A shortage of new models has helped drive a near-record leap in sales of used cars, according to industry figures.
The Society of Motor Manufacturers and Traders (SMMT) reported that 2,167,504 vehicles changed hands during the second quarter of the year – up 6.6% on 2019 pre-pandemic levels.
The body said it was the best April to June performance on record and almost the best quarter ever for the used car market.
It charted several reasons for the performance including post-lockdown pent-up demand – with sales rising by more than 300% in April alone compared to the same month the previous year as showrooms re-opened and personal sales got back in gear.
Sales of plug-in vehicles are rising for both the new and used car markets but second-hand availability remains low
It said that petrol and diesel models accounted for more than 96% of the used vehicles sold – with just 1.3% of the total being plug-in cars.
However, The SMMT said that battery electric and hybrid model sales more than tripled over the quarter to 10,903 and 16,202 respectively as newer second-hand vehicles became available in the market.
An acceleration in low or no emission vehicle sales is unlikely in the coming months as new car sales are impacted by weak supply – a consequence of the shortage of semiconductor chips which has hit production globally.
The industry says its efforts to boost output have also been damaged by the so-called ‘pingdemic’ – demands to self-isolate via the NHS COVID app – leaving factories short of key staff.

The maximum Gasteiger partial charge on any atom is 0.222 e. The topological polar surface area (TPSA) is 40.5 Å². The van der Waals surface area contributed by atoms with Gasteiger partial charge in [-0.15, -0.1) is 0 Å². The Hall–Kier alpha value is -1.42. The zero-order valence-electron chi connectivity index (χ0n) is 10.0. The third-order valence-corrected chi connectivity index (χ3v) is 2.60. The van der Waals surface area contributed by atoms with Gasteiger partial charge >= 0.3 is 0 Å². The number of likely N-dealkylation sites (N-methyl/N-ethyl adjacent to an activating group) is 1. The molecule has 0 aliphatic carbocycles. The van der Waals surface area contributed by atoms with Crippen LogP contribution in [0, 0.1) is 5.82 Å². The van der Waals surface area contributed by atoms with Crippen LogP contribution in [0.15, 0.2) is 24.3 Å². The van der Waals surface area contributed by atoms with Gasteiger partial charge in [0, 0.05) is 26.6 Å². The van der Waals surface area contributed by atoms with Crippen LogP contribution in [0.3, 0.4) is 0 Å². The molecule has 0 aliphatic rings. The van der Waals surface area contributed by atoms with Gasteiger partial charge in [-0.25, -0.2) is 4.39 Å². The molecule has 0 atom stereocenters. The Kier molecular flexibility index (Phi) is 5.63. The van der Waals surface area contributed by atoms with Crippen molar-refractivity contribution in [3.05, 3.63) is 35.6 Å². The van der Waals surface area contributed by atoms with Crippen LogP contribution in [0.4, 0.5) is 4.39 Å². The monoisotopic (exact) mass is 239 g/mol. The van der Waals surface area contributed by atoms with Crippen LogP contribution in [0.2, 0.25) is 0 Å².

Last month was the weakest July for new car sales since 1998.
SMMT figures released earlier this month showed that just 123,296 new cars were registered in the UK during July – a fall of almost 30% on the same month last year.
The grim prediction for UK car production this year
Its chief executive, Mike Hawes, said of the new figures: “This is welcome news for the used car market as transactions rebounded following nationwide lockdowns which closed retailers.
“More motorists are turning to used cars as supply shortages continue to affect the new car market, and the increased need for personal mobility with people remaining wary of public transport as they return to work.
“A buoyant used car market is necessary to maintain strong residual values which, in turn, supports new car transactions.
“We now need to see a similar rebound in new car sales to accelerate the fleet renewal necessary to deliver immediate and continuous improvements in air quality and carbon emissions.”